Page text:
So following on from my piece of last night, io9 reflects on the fascination with Japan and the future. I note that while it asks the question “when did Japan stop being the future”, the answer seems to be that it hasn’t, well not quite completely.
Essentially one can argue that the sci fiction element comes in part from the difference, the otherness of Japan in so many ways to European-based culture. And for this reason, while Japan has been replaced by China in a number of places as this site of the imaginary, it hasn’t completely, and likely never will, completely go away.
The interesting thing to note, is that not only is Japan a site of future fantasy, but also a place for fantasies from the past. The second series of Heroes takes us into Japan’s past as a site for fantasy, while other books such as Lian Hearn’s Across the Nightingale Floor and its following books, also looks to the past Japan for inspiration for its fantasy setting. Ancient Japan also features as the inspiration for Raymond E Feist’s Tsurani.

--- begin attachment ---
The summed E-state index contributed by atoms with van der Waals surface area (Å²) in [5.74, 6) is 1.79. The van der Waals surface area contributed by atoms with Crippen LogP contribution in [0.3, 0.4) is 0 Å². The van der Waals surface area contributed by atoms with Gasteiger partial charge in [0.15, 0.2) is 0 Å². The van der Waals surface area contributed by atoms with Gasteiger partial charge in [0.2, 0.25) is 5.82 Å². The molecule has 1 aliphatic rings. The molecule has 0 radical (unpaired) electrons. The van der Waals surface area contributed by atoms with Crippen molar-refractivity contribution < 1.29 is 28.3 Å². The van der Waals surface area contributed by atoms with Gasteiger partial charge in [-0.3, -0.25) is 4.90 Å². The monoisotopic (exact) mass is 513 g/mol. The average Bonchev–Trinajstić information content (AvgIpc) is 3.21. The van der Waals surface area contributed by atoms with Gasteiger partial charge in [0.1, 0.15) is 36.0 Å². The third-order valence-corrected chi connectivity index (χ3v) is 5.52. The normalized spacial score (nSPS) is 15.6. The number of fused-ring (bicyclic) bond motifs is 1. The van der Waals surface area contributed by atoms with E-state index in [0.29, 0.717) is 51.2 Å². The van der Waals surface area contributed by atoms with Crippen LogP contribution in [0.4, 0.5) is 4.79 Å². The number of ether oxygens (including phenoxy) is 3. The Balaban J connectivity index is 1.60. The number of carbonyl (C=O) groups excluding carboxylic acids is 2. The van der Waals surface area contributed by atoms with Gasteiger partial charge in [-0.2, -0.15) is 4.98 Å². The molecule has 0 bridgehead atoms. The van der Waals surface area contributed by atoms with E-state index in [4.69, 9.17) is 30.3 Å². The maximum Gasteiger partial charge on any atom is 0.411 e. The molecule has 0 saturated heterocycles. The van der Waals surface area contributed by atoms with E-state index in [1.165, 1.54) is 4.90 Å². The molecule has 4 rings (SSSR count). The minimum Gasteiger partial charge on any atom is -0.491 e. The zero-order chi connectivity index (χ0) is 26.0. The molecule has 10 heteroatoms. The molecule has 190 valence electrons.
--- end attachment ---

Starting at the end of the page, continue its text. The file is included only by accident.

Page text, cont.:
The the attraction is not just the neon, it is the alienness of Japan, ensured and enshrined by its foreigness, its distance and the closed borders it had for so long.